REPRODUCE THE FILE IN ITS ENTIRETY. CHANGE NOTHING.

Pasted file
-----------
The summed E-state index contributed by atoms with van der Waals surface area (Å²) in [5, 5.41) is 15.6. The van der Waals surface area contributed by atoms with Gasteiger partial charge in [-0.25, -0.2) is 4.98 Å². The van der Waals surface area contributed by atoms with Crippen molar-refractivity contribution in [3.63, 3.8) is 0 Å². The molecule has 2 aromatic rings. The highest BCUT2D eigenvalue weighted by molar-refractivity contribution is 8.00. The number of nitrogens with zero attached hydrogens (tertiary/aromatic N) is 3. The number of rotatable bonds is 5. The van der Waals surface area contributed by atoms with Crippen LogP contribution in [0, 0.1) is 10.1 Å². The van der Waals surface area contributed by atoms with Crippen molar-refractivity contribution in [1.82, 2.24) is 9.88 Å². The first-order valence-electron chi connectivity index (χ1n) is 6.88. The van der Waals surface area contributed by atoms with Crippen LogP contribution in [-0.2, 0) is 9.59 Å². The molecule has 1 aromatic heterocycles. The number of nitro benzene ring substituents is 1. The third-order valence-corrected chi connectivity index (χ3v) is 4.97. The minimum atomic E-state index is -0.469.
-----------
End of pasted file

The summed E-state index contributed by atoms with van der Waals surface area (Å²) in [5, 5.41) is 15.6. The van der Waals surface area contributed by atoms with Gasteiger partial charge in [-0.25, -0.2) is 4.98 Å². The van der Waals surface area contributed by atoms with Crippen molar-refractivity contribution in [3.63, 3.8) is 0 Å². The molecule has 2 aromatic rings. The highest BCUT2D eigenvalue weighted by molar-refractivity contribution is 8.00. The number of nitrogens with zero attached hydrogens (tertiary/aromatic N) is 3. The number of rotatable bonds is 5. The van der Waals surface area contributed by atoms with Crippen LogP contribution in [0, 0.1) is 10.1 Å². The van der Waals surface area contributed by atoms with Crippen molar-refractivity contribution in [1.82, 2.24) is 9.88 Å². The first-order valence-electron chi connectivity index (χ1n) is 6.88. The van der Waals surface area contributed by atoms with Crippen LogP contribution in [-0.2, 0) is 9.59 Å². The molecule has 1 aromatic heterocycles. The number of nitro benzene ring substituents is 1. The third-order valence-corrected chi connectivity index (χ3v) is 4.97. The minimum atomic E-state index is -0.469.